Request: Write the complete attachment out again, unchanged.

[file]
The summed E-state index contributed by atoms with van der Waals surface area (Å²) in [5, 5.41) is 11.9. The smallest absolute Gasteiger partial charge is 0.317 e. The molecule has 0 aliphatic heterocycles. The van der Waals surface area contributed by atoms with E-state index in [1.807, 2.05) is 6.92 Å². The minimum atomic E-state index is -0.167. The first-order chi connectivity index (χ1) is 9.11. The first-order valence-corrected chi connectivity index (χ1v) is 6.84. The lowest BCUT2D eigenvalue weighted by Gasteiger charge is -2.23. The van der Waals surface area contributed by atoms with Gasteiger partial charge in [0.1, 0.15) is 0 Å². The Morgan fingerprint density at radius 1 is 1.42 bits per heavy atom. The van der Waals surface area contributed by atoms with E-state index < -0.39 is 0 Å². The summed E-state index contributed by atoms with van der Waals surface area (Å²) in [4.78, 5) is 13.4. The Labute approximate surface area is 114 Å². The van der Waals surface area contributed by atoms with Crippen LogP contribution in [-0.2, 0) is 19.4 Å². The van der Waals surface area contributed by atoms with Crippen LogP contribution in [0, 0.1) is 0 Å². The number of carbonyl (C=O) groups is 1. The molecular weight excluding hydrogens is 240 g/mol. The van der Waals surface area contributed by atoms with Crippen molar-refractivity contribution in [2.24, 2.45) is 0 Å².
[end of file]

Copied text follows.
The summed E-state index contributed by atoms with van der Waals surface area (Å²) in [5, 5.41) is 11.9. The smallest absolute Gasteiger partial charge is 0.317 e. The molecule has 0 aliphatic heterocycles. The van der Waals surface area contributed by atoms with E-state index in [1.807, 2.05) is 6.92 Å². The minimum atomic E-state index is -0.167. The first-order chi connectivity index (χ1) is 9.11. The first-order valence-corrected chi connectivity index (χ1v) is 6.84. The lowest BCUT2D eigenvalue weighted by Gasteiger charge is -2.23. The van der Waals surface area contributed by atoms with Gasteiger partial charge in [0.1, 0.15) is 0 Å². The Morgan fingerprint density at radius 1 is 1.42 bits per heavy atom. The van der Waals surface area contributed by atoms with E-state index < -0.39 is 0 Å². The summed E-state index contributed by atoms with van der Waals surface area (Å²) in [4.78, 5) is 13.4. The Labute approximate surface area is 114 Å². The van der Waals surface area contributed by atoms with Crippen LogP contribution in [-0.2, 0) is 19.4 Å². The van der Waals surface area contributed by atoms with Crippen LogP contribution in [0, 0.1) is 0 Å². The number of carbonyl (C=O) groups is 1. The molecular weight excluding hydrogens is 240 g/mol. The van der Waals surface area contributed by atoms with Crippen molar-refractivity contribution in [2.24, 2.45) is 0 Å².